- Parentheses don't have the role you think they have in creating a list.
$x = 1 + 1; # $x is 2.
$x = (1 + 1); # $x is 2.
@x = 1 + 1; # @x is (2).
@x = (1 + 1); # @x is (2).
$x = (1 + 1, 1 + 2); # $x is 3.
@x = (1 + 1, 1 + 2); # @x is (2, 3).
Roughly speaking, in list context the comma operator separates items of a list; in scalar context the comma operator is the C "serial comma", which evaluates its left and right sides, and returns the value of the right side. In scalar context, parentheses group expressions to override the order of operations, and in list context, parentheses do... the exact same thing, really. The reason they're relevant in assigning to arrays is this:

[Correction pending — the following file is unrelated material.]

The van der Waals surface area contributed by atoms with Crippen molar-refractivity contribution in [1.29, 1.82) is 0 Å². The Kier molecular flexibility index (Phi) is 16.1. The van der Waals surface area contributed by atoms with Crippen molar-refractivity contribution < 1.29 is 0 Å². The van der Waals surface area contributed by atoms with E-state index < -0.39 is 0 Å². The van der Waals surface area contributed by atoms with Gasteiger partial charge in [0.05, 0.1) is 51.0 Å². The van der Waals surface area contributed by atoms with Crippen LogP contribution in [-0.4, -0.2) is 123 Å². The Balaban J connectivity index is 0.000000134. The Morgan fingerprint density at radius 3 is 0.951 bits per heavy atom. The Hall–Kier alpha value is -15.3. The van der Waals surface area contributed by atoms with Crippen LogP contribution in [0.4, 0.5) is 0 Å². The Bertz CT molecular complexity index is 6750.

# Comma has precedence below assignment.
# @a is assigned (1), 2 and 3 are discarded.
@a = 1, 2, 3;
# @a is (1, 2, 3).
@a = (1, 2, 3);
As for your question "is it a scalar or a one-element list", it's just not a meaningful question to ask of an expression in isolation, because of context. In list context, everything is a list; in scalar context, nothing is.
Recommended reading: perlop, perldata, Programming Perl.